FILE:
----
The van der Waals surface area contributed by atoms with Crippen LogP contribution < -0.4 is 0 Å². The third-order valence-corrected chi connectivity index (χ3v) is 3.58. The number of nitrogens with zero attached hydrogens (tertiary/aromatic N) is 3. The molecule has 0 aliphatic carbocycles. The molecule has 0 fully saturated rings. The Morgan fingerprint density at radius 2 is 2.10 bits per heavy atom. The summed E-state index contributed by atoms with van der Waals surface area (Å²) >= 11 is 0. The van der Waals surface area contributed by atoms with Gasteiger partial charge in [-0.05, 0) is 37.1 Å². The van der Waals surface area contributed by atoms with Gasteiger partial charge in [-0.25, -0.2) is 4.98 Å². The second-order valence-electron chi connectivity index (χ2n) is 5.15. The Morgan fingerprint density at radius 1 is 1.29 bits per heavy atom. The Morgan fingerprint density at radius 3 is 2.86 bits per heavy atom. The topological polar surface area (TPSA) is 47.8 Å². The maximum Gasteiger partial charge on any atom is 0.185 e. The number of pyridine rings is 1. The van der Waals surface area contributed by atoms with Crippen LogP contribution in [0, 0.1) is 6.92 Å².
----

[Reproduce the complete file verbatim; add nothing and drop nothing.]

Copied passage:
The van der Waals surface area contributed by atoms with Crippen LogP contribution < -0.4 is 0 Å². The third-order valence-corrected chi connectivity index (χ3v) is 3.58. The number of nitrogens with zero attached hydrogens (tertiary/aromatic N) is 3. The molecule has 0 aliphatic carbocycles. The molecule has 0 fully saturated rings. The Morgan fingerprint density at radius 2 is 2.10 bits per heavy atom. The summed E-state index contributed by atoms with van der Waals surface area (Å²) >= 11 is 0. The van der Waals surface area contributed by atoms with Gasteiger partial charge in [-0.05, 0) is 37.1 Å². The van der Waals surface area contributed by atoms with Gasteiger partial charge in [-0.25, -0.2) is 4.98 Å². The second-order valence-electron chi connectivity index (χ2n) is 5.15. The Morgan fingerprint density at radius 1 is 1.29 bits per heavy atom. The Morgan fingerprint density at radius 3 is 2.86 bits per heavy atom. The topological polar surface area (TPSA) is 47.8 Å². The maximum Gasteiger partial charge on any atom is 0.185 e. The number of pyridine rings is 1. The van der Waals surface area contributed by atoms with Crippen LogP contribution in [0, 0.1) is 6.92 Å².